Mine Ener: How Should She Be Remembered After She Did an Awful Thing?
Mine Ener would have liked the Oriental rug and the two copper end tables. They have the kind of international flair the late professor admired. That's why her Villanova University colleagues, still saddened by her death in 2003, chose them when they furnished a student lounge in her honor. They placed them in a corner of the lounge, along with a few chairs and wrought-iron lamps. The gesture, they thought, might help the campus remember the well-liked professor of Middle Eastern history.
On a cold morning this January, 50 people gathered to dedicate the memorial and a large bronze plaque."This Study Area Is Dedicated to the Memory of Dr. Mine Ener," it said."Scholar, Teacher, Mentor, Friend."
But outside the study lounge, in the foyer of the campus library, a handful of people silently protested. They were upset because of what the plaque didn't say: A year and a half ago, Mine Ener (pronounced Minn-uh Eh-nuhr) suffocated herself. But even more horrifying, three weeks before that, she killed her baby.
As soon as the plaque went up, alumni of this Roman Catholic university began flooding administrators with complaints. Honoring Ms. Ener, they said, mocked the church's stance on the sanctity of life. Parents of children who -- like Ms. Ener's baby -- were born with Down syndrome were angry too.
After two local talk-radio hosts and Fox News's Bill O'Reilly entered the fray, Villanova received nearly 1,000 calls, e-mail messages, and letters.
Troy S. Memis, who co-owns an auto-restoration shop in nearby Philadelphia, heard about the memorial on the radio. He waited in the library foyer that January morning with his 2-year-old son, J.T., who has Down syndrome. A psychiatrist had determined that Ms. Ener had been suffering from postpartum psychosis when she killed her baby. Mr. Memis knows that, and he doesn't want to demonize her, he says, but"someone needs to stick up for the child."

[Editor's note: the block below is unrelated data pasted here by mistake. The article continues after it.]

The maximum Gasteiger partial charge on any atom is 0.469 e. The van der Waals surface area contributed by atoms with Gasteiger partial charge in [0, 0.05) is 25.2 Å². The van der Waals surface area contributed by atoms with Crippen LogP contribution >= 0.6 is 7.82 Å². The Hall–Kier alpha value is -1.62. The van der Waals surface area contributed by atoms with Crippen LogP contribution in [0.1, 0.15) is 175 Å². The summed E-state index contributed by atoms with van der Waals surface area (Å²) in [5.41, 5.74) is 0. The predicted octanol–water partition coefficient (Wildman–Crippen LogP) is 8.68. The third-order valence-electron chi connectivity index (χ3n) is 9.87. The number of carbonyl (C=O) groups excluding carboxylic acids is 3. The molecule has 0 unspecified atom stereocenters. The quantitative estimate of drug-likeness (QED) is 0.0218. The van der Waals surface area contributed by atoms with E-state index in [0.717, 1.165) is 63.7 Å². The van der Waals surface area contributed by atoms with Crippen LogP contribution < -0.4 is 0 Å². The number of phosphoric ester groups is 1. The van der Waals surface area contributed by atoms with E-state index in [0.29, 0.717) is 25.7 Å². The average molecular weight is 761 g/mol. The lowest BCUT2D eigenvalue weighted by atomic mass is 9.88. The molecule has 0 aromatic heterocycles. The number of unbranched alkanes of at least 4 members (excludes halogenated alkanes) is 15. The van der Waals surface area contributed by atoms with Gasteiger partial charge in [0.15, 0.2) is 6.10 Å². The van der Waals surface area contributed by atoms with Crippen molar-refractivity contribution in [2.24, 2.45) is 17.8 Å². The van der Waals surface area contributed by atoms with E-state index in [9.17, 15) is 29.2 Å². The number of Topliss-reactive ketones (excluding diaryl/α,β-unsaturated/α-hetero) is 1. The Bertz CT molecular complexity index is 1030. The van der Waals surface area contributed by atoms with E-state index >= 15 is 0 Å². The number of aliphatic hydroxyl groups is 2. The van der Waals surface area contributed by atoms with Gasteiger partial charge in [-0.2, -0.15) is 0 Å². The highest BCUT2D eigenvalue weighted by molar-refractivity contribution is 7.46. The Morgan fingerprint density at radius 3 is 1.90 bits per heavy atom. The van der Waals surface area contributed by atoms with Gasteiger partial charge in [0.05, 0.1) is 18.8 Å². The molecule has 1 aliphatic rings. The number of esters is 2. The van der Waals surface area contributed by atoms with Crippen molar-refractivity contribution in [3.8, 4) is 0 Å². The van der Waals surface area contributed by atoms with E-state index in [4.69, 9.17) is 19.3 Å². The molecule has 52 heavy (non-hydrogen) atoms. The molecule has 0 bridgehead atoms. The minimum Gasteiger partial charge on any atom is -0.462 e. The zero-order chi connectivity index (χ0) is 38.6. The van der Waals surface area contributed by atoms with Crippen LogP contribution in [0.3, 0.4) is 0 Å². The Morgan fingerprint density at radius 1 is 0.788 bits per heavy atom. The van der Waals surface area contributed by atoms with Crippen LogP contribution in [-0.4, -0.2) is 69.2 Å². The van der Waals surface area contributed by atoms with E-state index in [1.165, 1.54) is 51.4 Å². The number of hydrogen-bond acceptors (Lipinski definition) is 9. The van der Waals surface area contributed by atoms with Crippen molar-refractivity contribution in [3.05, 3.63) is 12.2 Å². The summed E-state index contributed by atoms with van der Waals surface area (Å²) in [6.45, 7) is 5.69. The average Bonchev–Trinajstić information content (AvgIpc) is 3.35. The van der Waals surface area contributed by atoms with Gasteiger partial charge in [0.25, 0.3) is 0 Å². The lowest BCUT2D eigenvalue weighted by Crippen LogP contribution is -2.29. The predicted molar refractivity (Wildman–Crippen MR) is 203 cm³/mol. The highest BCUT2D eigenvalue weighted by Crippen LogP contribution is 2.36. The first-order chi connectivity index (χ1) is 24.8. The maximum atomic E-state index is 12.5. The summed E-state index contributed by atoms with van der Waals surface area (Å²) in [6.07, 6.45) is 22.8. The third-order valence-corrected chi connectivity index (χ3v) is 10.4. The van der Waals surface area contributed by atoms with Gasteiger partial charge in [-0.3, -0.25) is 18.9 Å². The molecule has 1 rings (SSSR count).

The torrent of criticism immediately put Villanova on the defensive. University officials, some of whom agreed that Ms. Ener deserved a memorial, agonized over what to do. Should they take down the plaque and appease the critics? Or wait, hoping that the controversy would blow over? ...
comments powered by Disqus
G. Kurt Reimer - 4/25/2005
Progressivly debilitating conditions such as Alzheimers and other forms of Age-Related Dementia often go undiagnosed for months or even years. In retrospect, it is an arguable position that the an-Contra mess swirled up all around former president Reagan while the old duffer was doddering about the Oval Office, perhaps trying in vain to remembner which drawer held the presidential pen.
In as much as the Iran Contra Scandal led to the funding of Central American death squads (who killed people, ultimately in yours and my names (sometimes *slitting their throats* (maybe even TWICE in cases))), the same logic that led to the dismantling of the memorial to Dr. Mine Ener requires that we remove all traces of the Reagan name from his presidential library, and devote the facility towards a cause more properly refelecting a spirit of atonement for the "Awful Thing" he did. Perhaps an assisted living facility for Alzheimers victims?
Or should SOME people's heroes be given a pass for an ignominious denouement, and remembered for the bulk of their achievements, while OTHER people's heroes be judged strictly on their worst moments?
- Egyptian ‘Mona Lisa’ A Fake
- The Story Behind ‘Woman in Gold’: Nazi Art Thieves and One Painting’s Return
- Scott Walker, Allergic to Dogs, May Run Against Political History
- Russian History Receives a Makeover That Starts With Ivan the Terrible
- Parsing Ronald Reagan’s Words for Early Signs of Alzheimer’s
- Joan Waugh on Grant's and Lee's 'gentlemen's agreement' ending the Civil War
- Charlatan or Sage? Contested Legacy of the late Dr. Ben, a Father of African Studies
- Historians make it easy for visitors to DC to understand the history of the Mall
- History's Grandin Wins Bancroft Prize for "The Empire of Necessity"
- Nobel prize-winning scientist writes a history of science